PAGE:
Come Home to Communion
Welcome! We are glad you are here.
This is your one stop shop to accept your invitation to Come Home to Communion in the Catholic Church. If you are already participating in Mass each week, you’ll find helpful tools and information to invite friends and family to accompany you and experience the beauty and tradition that is our Catholic faith.
Get Started | Make a plan
- Find your parish, or one close to you, and find out when Masses are being offered.
- Prepare your Heart to receive Holy Communion worthily.
- Invite a Friend to come with you!
Explore the moral, ethical and medical considerations: watch videos here.
Is everyone invited to Come Home to Communion?
Communion can mean different things when we talk about the Catholic Mass. Communion is coming together in “community” with our parish and all who come to gather to share in the Eucharistic liturgy. It is the weekly family reunion when we gather around the table to share in the Lord’s Supper around an altar of sacrifice. All are welcome to be fully present in the Catholic Mass.
Holy Communion is the reception of the Eucharistic Body and Blood of Jesus Christ – for example, when young children make their First Communion, they receive the Body and Blood of Jesus for the first time. Catholics believe that the bread and wine are transubstantiated during the Eucharistic prayer – meaning they literally become the body, blood, soul and divinity of Jesus Christ. This is a sacred experience, and it’s not appropriate for everyone to receive Holy Communion. It’s important to understand what the Catholic Church teaches about who should receive the body and blood of Christ during Mass. This teaching is not intended to exclude anyone, but to protect individuals from committing grave sin, and preserve the integrity of our belief about the Eucharist.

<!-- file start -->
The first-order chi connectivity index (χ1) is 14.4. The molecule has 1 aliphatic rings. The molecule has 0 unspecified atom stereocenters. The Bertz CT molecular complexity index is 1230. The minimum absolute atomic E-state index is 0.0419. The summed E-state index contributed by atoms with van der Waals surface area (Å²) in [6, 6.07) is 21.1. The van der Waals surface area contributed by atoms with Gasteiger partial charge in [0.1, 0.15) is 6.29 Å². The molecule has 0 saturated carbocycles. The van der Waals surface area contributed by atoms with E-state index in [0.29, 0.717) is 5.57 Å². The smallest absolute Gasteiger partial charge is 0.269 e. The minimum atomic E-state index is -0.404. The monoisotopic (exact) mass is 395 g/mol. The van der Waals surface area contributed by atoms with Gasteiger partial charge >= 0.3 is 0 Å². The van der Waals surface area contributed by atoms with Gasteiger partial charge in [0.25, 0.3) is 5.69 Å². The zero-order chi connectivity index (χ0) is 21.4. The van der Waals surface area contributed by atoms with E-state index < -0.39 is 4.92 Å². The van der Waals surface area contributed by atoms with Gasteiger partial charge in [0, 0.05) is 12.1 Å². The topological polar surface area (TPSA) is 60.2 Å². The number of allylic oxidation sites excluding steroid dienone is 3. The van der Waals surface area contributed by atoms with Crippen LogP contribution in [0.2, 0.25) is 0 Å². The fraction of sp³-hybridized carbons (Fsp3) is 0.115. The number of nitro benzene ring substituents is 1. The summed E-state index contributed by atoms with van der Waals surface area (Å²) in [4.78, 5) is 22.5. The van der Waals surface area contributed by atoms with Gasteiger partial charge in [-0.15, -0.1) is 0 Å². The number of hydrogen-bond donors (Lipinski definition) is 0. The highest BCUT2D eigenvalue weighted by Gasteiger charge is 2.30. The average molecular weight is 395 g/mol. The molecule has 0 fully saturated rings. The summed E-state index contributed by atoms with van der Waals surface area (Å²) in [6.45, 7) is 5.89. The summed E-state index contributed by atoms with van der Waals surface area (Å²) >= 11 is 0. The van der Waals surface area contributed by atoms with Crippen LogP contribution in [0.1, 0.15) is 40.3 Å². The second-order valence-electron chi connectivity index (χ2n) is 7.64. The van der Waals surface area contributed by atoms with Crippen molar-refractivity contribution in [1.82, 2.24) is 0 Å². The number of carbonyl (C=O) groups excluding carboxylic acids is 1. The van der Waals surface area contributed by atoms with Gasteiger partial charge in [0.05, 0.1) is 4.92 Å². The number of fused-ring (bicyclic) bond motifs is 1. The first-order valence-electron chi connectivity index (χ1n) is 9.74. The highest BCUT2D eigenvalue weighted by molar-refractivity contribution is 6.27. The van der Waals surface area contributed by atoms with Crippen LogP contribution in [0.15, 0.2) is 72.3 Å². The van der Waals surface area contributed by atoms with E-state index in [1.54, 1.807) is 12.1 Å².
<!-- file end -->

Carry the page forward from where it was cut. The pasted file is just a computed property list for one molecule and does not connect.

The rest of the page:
Read more on this teaching and how it relates to current social conversations in The ‘Who can receive Holy Communion’ ultimate explainer™ from The Pillar.
Why are we obligated to go to Mass on Sunday and holy days?
As we return to the normal Sunday Mass obligation, it is a time to reflect more deeply on the value of Sunday, why God made it and what it means in the life of a disciple of Jesus Christ. Bishop Johnston wrote a pastoral letter on the subject in May 2020 for the faithful of this diocese.
You’ve spent nearly a year watching Mass online in your jammies or yoga pants – time to dust off your Sunday best!